The No Ride Chiang Mai Elephant Jungle Sanctuary
Thailand is a popular destination for tourists looking to see, ride or learn about the Chiang Mai elephants. However, riding elephants in Chiang Mai and the rest of Thailand is becoming a big issue against the welfare of the elephants. As a result, elephant sanctuary’s are being developed around Thailand to help care for neglected working elephants and you can spend an awesome day trekking with the elephants and washing them in their natural habitat. I have been lucky enough to visit the best elephant sanctuary in Chiang Mai and the amazing elephant jungle sanctuary in Phuket to discover how these precious elephants are being cared for.
From the moment they pick you up to the end of your adventure at the Chiang Mai elephant sanctuary, you will be treated as an honoured guest. The customer service is amazing and the elephant guides make you feel welcome throughout the day. This is the best elephant nature park in Thailand and one of the best things to do Chiang Mai.
If you’re wanting to get from Bangkok to the elephant sanctuary, check out my Bangkok to Chiang Mai post.
Where is the best elephant sanctuary in Chiang Mai?
The elephant nature park sanctuary is near Chiang Mai and only a 1.5-hour drive away, don’t worry about transport the elephant jungle sanctuary, they will arrange everything for you including pick up from your accommodation in Chaing Mai and also drop-off back to your accommodation.
What should I take to the elephant nature park, Chaing Mai?
All the Chaing Mai elephant jungle ask is that you bring your towel and change of clothes. They will provide a hot shower, food, drink and of course an incredible day at the best elephant sanctuary in Chiang Mai. In addition to this, take sunscreen, it’s crazy how quick you catch the sun when you’re with the elephants.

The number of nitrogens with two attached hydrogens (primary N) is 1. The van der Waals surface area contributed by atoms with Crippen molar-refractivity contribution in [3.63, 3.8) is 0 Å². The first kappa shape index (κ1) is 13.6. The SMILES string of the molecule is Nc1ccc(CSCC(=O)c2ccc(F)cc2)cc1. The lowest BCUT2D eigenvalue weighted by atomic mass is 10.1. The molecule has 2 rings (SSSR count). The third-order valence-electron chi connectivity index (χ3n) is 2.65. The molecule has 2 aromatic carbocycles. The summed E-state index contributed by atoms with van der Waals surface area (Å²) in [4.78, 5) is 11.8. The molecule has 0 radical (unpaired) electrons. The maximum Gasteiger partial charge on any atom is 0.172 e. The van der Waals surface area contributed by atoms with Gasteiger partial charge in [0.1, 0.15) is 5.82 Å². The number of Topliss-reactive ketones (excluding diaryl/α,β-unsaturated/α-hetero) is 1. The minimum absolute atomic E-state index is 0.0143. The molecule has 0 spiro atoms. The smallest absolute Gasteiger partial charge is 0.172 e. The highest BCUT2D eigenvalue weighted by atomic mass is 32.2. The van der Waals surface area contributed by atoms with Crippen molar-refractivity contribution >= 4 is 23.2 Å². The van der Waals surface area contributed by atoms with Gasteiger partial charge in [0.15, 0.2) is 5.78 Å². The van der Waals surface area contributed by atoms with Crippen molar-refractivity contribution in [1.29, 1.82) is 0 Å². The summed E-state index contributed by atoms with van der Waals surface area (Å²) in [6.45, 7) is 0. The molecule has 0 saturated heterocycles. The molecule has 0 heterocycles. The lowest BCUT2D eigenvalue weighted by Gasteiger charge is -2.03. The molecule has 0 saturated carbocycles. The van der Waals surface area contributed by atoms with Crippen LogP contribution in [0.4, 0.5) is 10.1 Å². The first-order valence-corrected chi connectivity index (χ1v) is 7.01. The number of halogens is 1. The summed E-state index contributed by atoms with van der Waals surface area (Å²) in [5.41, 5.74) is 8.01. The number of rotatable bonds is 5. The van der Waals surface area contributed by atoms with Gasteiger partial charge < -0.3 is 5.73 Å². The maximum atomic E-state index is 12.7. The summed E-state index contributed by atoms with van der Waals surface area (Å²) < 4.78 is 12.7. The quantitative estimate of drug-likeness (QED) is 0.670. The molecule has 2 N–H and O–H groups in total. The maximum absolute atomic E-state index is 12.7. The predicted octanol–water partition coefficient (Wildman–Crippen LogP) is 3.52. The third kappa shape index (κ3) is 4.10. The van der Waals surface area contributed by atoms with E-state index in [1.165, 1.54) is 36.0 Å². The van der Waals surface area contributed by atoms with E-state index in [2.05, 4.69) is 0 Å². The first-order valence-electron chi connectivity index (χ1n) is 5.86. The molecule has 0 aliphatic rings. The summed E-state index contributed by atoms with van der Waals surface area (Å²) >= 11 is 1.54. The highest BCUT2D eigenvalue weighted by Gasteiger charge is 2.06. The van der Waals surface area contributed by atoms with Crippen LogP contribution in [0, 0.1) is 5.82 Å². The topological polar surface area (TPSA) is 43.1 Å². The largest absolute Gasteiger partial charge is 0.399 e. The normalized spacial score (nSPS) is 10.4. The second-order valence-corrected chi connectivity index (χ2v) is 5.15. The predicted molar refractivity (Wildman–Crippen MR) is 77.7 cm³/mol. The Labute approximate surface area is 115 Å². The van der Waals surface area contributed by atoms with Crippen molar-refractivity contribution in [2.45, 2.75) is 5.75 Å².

What should I wear to the Chiang Mai elephant nature park?
Boys should wear shorts and a vest, you can take your top off as you will be bathing with the elephants.
Girls should wear a swimming costume for when you’re in the mud and water with the elephants. Also, take a waterproof camera.
Is the Chiang Mai elephant sanctuary ethical?
Yes, the elephant jungle sanctuary is a complete ethical project that offers food, love and care to the elephants. Providing them with a safe environment and free from labour.
You will learn about ethical Thailand elephant projects and how your visit helps feed the elephants in Chiang Mai.
Elephants in Thailand must be cared for as so many are being mistreated, which is not good!
How much is the elephant sanctuary Chiang Mai?
What is the elephant jungle sanctuary Chiang Mai tour price? So, a full-day tour will cost 2400 Baht per adult ($76) and cost 1,800 Baht for children aged 3-10 ($57). Also, children under 3 go free. Here is what’s included in the price for the elephant nature park;
- Pick up/Drop off to your stay in Chiang Mai
- Food for you and the elephants
- Free water
- Friendly English speaking guide
- Free pictures upload to Facebook
Half-day elephant tour Chiang Mai
You can choose either full day or half-day (like the price shown. I would recommend doing a full day if you can, you won’t have many opportunities to do an amazing bucket list itinerary like this! If you’re backpacking in Thailand, this will be one of the highlights of your adventures.
The image below shows the full itinerary for the half-day tour of the elephant sanctuary:
As you can see it’s a fun-packed day with plenty of things to do, so even if you do choose to do the half-day tour. You will still have an amazing time 🙂
What should I bring to the elephant sanctuary?
Here is a list of essentials to bring the Chiang Mai elephant nature park;
- Bathing suit for getting in the water with the elephants
- Sunscreen, it gets hot out there
- Towel for after you shower
- Insect repellent for the mosquitoes in the elephant camp (they can be a bit of a. pain)
- Change of clothes, but I just had a shower when I got back to my accommodation in Chiang Mai
For more information on what clothes for travelling you need, see backpacking essential item list for Asia
Elephant Sanctuary Chiang Mai Photos
I wanted to share with you some of the amazing photos we took during our time visiting this amazing elephant nature park in Thailand.
You can see from the photos that this is an amazing personal experience and there are not many places in the world that offer a day trip like this one in Chiang Mai!